Open Mind, Open Heart

I was assigned to read Open Mind, Open Heart by Thomas Keating for my small group at church as part of our exploration of spiritual disciplines.  I was looking forward to reading it as my consumption of books on prayer has gone down significantly since I stopped working for an organization with the word prayer in the name.

Starting this book I really enjoyed it.  The first chapter on contemplative prayer was the highlight of the book.  It was obvious from his descriptions that he is well steeped in prayer.

When he first started writing about centering prayer, I was on board.  Though I’ve never done it exactly by the technique he describes, I can appreciate the power of this type of prayer and it wasn’t much different.

However, the more he wrote, the less clear he got.  I appreciate that he was trying very hard to describe something indescribable.  However, after reading his summary chapter, I thought he would have done well to write only the introduction on contemplative prayer and the summary of the technique and then urge people to try it for themselves.  In the end, there is only so much you can learn about prayer from a book and I found Keating’s writings only muddied the waters.  In fact, for one other member of my group, the writing scared her away from centering prayer, which defeats the purpose.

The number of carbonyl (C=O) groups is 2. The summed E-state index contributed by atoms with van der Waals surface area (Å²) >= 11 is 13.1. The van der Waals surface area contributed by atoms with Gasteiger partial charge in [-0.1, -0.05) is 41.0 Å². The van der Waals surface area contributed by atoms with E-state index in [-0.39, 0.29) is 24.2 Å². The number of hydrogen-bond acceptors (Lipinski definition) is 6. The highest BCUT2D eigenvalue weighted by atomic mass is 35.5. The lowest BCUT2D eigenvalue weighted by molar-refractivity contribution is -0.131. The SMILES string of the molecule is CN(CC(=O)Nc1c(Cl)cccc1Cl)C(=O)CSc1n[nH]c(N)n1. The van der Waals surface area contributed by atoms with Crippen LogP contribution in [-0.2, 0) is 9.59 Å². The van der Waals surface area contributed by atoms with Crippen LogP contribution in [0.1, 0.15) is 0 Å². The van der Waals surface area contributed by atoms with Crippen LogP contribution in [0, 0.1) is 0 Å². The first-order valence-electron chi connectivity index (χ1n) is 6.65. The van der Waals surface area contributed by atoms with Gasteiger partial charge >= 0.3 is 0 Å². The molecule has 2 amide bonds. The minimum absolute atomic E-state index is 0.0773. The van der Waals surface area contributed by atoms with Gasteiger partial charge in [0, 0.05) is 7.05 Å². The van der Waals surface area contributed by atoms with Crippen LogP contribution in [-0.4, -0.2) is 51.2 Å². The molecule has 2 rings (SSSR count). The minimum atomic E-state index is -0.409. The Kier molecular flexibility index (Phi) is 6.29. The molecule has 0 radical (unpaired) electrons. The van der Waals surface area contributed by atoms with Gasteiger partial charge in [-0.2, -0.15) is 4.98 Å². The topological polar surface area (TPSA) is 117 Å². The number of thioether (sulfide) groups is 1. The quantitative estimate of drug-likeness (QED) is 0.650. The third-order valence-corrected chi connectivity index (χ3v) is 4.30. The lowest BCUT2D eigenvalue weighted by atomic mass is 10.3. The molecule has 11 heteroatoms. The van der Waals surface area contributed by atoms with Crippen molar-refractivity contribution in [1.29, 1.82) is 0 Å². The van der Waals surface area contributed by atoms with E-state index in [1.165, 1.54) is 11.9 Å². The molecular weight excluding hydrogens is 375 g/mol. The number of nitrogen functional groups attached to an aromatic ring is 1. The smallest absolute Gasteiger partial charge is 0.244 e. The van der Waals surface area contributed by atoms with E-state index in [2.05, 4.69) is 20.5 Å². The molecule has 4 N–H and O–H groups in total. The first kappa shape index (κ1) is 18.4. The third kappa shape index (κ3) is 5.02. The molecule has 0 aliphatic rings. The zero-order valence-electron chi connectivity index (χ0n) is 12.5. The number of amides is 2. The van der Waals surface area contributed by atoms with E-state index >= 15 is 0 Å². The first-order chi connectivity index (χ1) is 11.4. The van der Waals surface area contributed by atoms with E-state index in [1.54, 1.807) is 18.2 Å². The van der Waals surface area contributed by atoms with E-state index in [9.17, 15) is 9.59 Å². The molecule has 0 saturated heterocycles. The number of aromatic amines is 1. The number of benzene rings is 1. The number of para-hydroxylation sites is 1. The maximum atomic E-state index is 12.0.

The additional chapters were difficult to get through, and as I often feel with Christian books, were trying to be filler to make this long enough to sell as a book.

Overal, I don’t think I could recommend this book.  Particularly for Protestants, I think it could drive people more away from the value of centering prayer than convince them to give it a try.

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